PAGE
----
The only problem that I had is that the marinade completely dried during the cooking process so my cooking pan got ruined and I had to put it in the trash afterwards. I will make sure that the marinade doesn’t dry next time.

    Hi Carmen – Sorry to hear about your cooking pan, you can also line your pan with foil to prevent this from happening.

  3. That’s what I was looking for. Today is sunday and I’m cooking it. Thank You.

  4. Laylita, I adore your recipes. I am so excited about trying all the different things that you have here! I’m Cuban, and love making my family’s traditional recipes. The similarities and differences between Cuban and Ecuadorian food are so interesting to see! Cubans LOVE Lechon Asado, and our marinade and method of making it have many things in common with the recipe you posted here. Latin food is the BEST! Thanks so much for sharing

  5. Hi, I am also from Ecuador living in the USA. I was curious about finding a good recipe for Pernil. As a kid, I remember eating a sandwich made out of this delicious meat every once in a while when I would go to the ‘Centro de Quito’ with mom and grandpa. It was a treat I will never forget.

    I have been fortunate to have married a ‘Great Cook’, as well, that also enjoys making diferent types of dishes from all over the world (France included :) ). My son and I reap the benefits (and sometimes the failures :) ) of these ‘excursions’ but we enjoy every minute of them.

    I will try to bake the Pernil in my brick oven that I built a couple of years ago and so far cooks pork real tender and in the old rustic fashion…. can’t wait!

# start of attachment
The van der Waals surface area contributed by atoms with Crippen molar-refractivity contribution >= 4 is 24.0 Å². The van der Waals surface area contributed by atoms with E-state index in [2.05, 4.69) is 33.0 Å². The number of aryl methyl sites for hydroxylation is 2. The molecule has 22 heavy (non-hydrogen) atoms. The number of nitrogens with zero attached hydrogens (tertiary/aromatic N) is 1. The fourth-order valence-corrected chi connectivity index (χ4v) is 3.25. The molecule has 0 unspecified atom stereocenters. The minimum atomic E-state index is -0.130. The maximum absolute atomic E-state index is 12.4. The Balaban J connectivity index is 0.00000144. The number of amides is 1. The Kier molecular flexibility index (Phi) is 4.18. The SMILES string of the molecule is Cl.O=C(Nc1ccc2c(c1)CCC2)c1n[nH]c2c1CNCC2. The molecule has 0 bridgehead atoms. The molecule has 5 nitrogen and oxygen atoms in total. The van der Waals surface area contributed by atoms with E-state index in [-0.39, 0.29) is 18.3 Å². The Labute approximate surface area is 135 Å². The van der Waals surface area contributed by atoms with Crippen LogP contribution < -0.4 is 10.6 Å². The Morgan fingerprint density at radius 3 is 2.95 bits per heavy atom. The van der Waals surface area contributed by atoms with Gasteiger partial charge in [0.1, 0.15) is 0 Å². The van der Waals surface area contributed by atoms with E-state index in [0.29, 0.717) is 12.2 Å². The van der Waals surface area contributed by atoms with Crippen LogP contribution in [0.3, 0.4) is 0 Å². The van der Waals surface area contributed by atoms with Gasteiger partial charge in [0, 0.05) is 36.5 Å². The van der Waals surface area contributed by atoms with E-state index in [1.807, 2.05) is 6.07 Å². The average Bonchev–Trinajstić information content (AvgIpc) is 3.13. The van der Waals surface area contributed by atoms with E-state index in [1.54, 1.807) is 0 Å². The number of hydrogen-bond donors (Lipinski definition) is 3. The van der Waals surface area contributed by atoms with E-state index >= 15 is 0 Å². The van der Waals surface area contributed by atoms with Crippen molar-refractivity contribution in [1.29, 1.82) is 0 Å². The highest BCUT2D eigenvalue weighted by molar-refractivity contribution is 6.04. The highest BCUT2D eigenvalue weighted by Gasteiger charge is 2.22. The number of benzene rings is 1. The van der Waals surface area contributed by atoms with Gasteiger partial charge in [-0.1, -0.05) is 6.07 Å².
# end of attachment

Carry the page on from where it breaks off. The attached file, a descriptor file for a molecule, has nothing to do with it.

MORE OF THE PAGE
Thanks for your website.

  6. Talía Loaiza says:

    I just found your blog; I never though I would find such a treasure! I am also from Loja, have the same memories of: “las papas del soda,” “la feria,” “los cuentos de fantasmas,” “los castillos”… And, as you can imagine, with all those wonderful recipies: “se me hace agua la boca.” I have the flavor of your dishes in my mouth. I want to prepare them all and cannot wait to get started. :)
    Thanks a lot for all your work, and keep surprising us with your creations.
    Talía Loaiza
    Austin, TX

  7. Hey guys, love the site and the pork looks great. The pictures are wonderful as well. I just did a Pork Tenderloin myself with a Romesco sauce. If you have the time please come by and take a look and let me know what you think.

    Thanks so much, I’ll be back for sure!!!


  8. looks very delicious…i love to explore the taste of food by using herbs & spices..the plate presentation is good but i guess if it will be base on a standard presentation of ingredients, specially the side dishes it must not go beyond the plate’s border line.

  9. Migdalia says:

    When I googled pernil, I never thought I would find something this beautiful. The presentation that you used is simple, but yet enough to enhance the mind about all the delicious flavors that this plate has. Your images make my mind water and turn on my appetite.

  10. Nice website!!

  11. This looks great! I can’t wait to try it.

  12. My God! that roasted pork loin looks good with those roasted potatoes too. To die for!

  13. This looks delicious. The word “panela” caught my eye on tastespotting. I don’t see that very often, yet I know exactly what it is. I have lived in Peru for 5 years and love the cuisine of latin america. This pork looks delicious and will be bookmarked for a later date. Thanks!

  14. MrsDocChuck says:


    As I explained earlier, my husband’s disability prevents us from traveling anymore. Being a “shut in” is certainly trying for him :(

    But we have discovered the enchanting world of Ecuadorian cuisine through your website!

    And now you treat us to the recipes for an entire traditional dinner with all the trimmings! I can practically smell that delicious-looking pork roast.

    This will be my Sunday project. Keep your fingers crossed that my husband’s mental health cooperates, as the man simply adores pork roast when he’s well.